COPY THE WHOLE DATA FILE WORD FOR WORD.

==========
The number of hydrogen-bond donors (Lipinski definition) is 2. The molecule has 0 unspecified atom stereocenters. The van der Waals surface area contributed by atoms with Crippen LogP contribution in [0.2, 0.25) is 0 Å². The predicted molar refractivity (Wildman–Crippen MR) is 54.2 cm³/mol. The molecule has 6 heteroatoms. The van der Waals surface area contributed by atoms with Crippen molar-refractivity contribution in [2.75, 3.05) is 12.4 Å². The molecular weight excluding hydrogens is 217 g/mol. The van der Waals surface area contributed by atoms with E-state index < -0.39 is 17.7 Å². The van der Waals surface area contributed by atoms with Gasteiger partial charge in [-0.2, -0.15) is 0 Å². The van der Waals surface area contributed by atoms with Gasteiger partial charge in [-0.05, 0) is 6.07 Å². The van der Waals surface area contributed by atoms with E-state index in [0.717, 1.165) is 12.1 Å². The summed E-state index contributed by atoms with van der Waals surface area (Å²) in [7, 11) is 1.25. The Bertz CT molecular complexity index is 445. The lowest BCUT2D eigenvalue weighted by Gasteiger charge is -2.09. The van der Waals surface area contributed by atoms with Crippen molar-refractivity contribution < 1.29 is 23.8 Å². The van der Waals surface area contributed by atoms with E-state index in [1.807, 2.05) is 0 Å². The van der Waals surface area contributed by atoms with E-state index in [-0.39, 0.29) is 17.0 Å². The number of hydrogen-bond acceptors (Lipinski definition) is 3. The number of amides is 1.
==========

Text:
The number of hydrogen-bond donors (Lipinski definition) is 2. The molecule has 0 unspecified atom stereocenters. The van der Waals surface area contributed by atoms with Crippen LogP contribution in [0.2, 0.25) is 0 Å². The predicted molar refractivity (Wildman–Crippen MR) is 54.2 cm³/mol. The molecule has 6 heteroatoms. The van der Waals surface area contributed by atoms with Crippen molar-refractivity contribution in [2.75, 3.05) is 12.4 Å². The molecular weight excluding hydrogens is 217 g/mol. The van der Waals surface area contributed by atoms with E-state index < -0.39 is 17.7 Å². The van der Waals surface area contributed by atoms with Gasteiger partial charge in [-0.2, -0.15) is 0 Å². The van der Waals surface area contributed by atoms with Gasteiger partial charge in [-0.05, 0) is 6.07 Å². The van der Waals surface area contributed by atoms with E-state index in [0.717, 1.165) is 12.1 Å². The summed E-state index contributed by atoms with van der Waals surface area (Å²) in [7, 11) is 1.25. The Bertz CT molecular complexity index is 445. The lowest BCUT2D eigenvalue weighted by Gasteiger charge is -2.09. The van der Waals surface area contributed by atoms with Crippen molar-refractivity contribution < 1.29 is 23.8 Å². The van der Waals surface area contributed by atoms with E-state index in [1.807, 2.05) is 0 Å². The van der Waals surface area contributed by atoms with E-state index in [-0.39, 0.29) is 17.0 Å². The number of hydrogen-bond acceptors (Lipinski definition) is 3. The number of amides is 1.